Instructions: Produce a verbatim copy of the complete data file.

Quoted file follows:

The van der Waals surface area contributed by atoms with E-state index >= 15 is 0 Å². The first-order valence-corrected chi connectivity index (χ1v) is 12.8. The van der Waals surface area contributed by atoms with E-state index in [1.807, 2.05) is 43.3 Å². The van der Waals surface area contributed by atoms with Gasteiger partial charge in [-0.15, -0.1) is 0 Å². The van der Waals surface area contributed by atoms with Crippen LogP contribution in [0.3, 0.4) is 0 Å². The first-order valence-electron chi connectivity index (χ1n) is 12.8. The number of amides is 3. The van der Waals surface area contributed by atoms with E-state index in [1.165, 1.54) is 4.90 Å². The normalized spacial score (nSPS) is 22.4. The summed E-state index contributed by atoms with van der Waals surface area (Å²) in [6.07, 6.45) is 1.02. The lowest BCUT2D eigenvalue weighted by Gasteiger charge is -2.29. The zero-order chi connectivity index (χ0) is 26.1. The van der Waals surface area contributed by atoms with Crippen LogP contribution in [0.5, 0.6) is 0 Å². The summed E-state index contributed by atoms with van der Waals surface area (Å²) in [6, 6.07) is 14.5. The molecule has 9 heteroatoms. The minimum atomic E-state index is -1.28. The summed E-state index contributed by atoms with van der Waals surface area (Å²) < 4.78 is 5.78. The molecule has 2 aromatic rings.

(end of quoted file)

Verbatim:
The van der Waals surface area contributed by atoms with E-state index >= 15 is 0 Å². The first-order valence-corrected chi connectivity index (χ1v) is 12.8. The van der Waals surface area contributed by atoms with E-state index in [1.807, 2.05) is 43.3 Å². The van der Waals surface area contributed by atoms with Gasteiger partial charge in [-0.15, -0.1) is 0 Å². The van der Waals surface area contributed by atoms with Crippen LogP contribution in [0.3, 0.4) is 0 Å². The first-order valence-electron chi connectivity index (χ1n) is 12.8. The number of amides is 3. The van der Waals surface area contributed by atoms with E-state index in [1.165, 1.54) is 4.90 Å². The normalized spacial score (nSPS) is 22.4. The summed E-state index contributed by atoms with van der Waals surface area (Å²) in [6.07, 6.45) is 1.02. The lowest BCUT2D eigenvalue weighted by Gasteiger charge is -2.29. The zero-order chi connectivity index (χ0) is 26.1. The van der Waals surface area contributed by atoms with Crippen LogP contribution in [0.5, 0.6) is 0 Å². The summed E-state index contributed by atoms with van der Waals surface area (Å²) in [6, 6.07) is 14.5. The molecule has 9 heteroatoms. The minimum atomic E-state index is -1.28. The summed E-state index contributed by atoms with van der Waals surface area (Å²) < 4.78 is 5.78. The molecule has 2 aromatic rings.